Louisville “Streets for People” series is worth a read by New Albanians, because two-way traffic is only the end of the beginning.


We covered the first in Chris Glasser’s informative Insider Louisville series here:

Us, too: “Louisville’s roads need to be designed for citizens, not cars.”

 … To take (Louisville mayor Greg) Fischer at his word and judge him by his own standard, our city is falling well short of the administration’s stated top goal. Fischer’s annual budgets speak volumes on this matter — they’re his defining action, louder than his words. Yes, there is a small amount allocated to build a bike network — a pittance that Metro Council undercuts every year during the budget review period — but beyond that, there is virtually nothing that will begin to push us toward achieving Fischer’s goal of 25 percent of trips occurring on foot, bike or bus by 2030.

Glasser’s second installment offers an interesting twist on downtown Louisville’s “9th Street Divide.”

… Much has been made of the city’s “9th Street Divide” — the supposed invisible racial line that separates black Louisville to the west from white Louisville to the east. The city’s segregation (and inequality) is a matter of fact, but the “9th Street Divide” is a fallacy — or at least, a simplification of a broader, more complex idea. What we have, actually, is a crater of surface parking lots in our western downtown, creating a void in what could be a thriving city center.

Yesterday’s third and final essay raises a point critical to Jeff Gahan’s program of road reworkings in New Albany (in general) and the soon-to-be-finished Downtown Grid Modernization Project (specifically).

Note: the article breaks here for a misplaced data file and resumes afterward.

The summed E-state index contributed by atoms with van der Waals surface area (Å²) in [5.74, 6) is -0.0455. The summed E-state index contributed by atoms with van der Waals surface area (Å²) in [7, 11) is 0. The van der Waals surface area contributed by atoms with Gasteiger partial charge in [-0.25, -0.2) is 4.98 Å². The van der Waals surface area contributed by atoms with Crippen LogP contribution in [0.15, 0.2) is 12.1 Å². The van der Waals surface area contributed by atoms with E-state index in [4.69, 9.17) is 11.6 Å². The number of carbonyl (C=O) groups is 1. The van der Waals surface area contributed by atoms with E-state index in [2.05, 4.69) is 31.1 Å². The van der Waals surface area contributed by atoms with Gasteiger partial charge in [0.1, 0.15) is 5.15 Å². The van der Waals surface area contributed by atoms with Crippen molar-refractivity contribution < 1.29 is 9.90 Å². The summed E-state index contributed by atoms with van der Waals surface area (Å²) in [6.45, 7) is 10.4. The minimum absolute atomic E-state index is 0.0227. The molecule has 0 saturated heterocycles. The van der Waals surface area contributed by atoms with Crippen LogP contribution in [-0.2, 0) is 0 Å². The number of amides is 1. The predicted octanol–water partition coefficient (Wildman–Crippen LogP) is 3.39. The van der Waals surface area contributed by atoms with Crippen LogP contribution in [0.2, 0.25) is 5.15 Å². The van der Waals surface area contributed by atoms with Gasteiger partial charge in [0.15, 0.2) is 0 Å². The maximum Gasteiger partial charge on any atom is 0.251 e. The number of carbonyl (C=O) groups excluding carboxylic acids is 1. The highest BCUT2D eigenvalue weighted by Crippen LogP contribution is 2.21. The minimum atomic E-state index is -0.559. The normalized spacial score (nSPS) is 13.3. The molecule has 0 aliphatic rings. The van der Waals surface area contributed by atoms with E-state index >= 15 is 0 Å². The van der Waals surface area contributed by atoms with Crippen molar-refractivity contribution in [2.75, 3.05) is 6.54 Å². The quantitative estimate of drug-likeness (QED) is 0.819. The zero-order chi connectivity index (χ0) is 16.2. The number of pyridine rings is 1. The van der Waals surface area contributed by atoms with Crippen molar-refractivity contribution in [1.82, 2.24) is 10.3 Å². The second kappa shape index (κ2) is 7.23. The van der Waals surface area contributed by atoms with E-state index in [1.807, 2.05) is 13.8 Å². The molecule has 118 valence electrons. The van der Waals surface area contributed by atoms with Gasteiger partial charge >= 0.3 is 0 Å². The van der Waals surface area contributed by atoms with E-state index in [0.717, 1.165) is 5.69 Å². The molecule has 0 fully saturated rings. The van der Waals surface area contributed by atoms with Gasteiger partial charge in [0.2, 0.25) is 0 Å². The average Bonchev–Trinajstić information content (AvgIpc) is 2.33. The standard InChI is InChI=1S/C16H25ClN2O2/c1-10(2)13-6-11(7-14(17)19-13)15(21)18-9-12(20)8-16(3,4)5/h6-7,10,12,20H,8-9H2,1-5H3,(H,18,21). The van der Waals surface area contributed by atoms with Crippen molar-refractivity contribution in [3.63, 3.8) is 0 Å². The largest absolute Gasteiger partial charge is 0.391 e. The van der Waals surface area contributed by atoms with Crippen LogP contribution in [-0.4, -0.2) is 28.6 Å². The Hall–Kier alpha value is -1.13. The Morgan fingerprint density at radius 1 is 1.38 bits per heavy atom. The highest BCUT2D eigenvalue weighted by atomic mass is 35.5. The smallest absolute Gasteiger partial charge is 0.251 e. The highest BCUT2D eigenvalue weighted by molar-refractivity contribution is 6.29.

The central point is enhanced and in bold.

Streets for People: A missed opportunity on Lexington Road

This month and next, Metro Government will be completing work on the Lexington Road Safety Project — a repaving and redesign of the corridor between Grinstead Drive and Payne Street.

As stated in the city’s press release, the “new configuration is intended to improve traffic flow and reduce accidents as previously demonstrated by similar projects across Louisville.” Bike lanes will be added, and the project will improve drainage along the roadway, which neighbors Beargrass Creek and sits partially in a floodplain.

The colloquial term for a project like this is a “road diet.” It will look like this:

Road diet for Lexington Road.

While a project like this is progress to a certain degree, it’s also a huge missed opportunity — one that falls short of the original goals of the plan and fails to keep pace with what’s being implemented throughout the country. With “progress” like this, we can simultaneously be moving forward and falling behind.

The last sentence neatly summarizes the issue for New Albany. Judging from their past exploits, we can rely on our leadership cadre to declare victory and erect self-congratulatory plaques, but the fact is that the long overdue implementation of two-way streets is only a partial victory. It is the end of the beginning, and there is far more to be done.

There are walking issues, biking issues and connectivity issues. Dan Coffey will disagree, but he’s an irrelevant anachronism, a sort of ideological love child spawned by Strom Thurmond and David Duke, to be breast-fed by the Thoreau Institute.

Does Jeff Gahan have a plan for the next phase of street modernity?

If so, let’s see it. This whole thing about waiting to reveal designs until the milling begins is so very Ceausescu, isn’t it?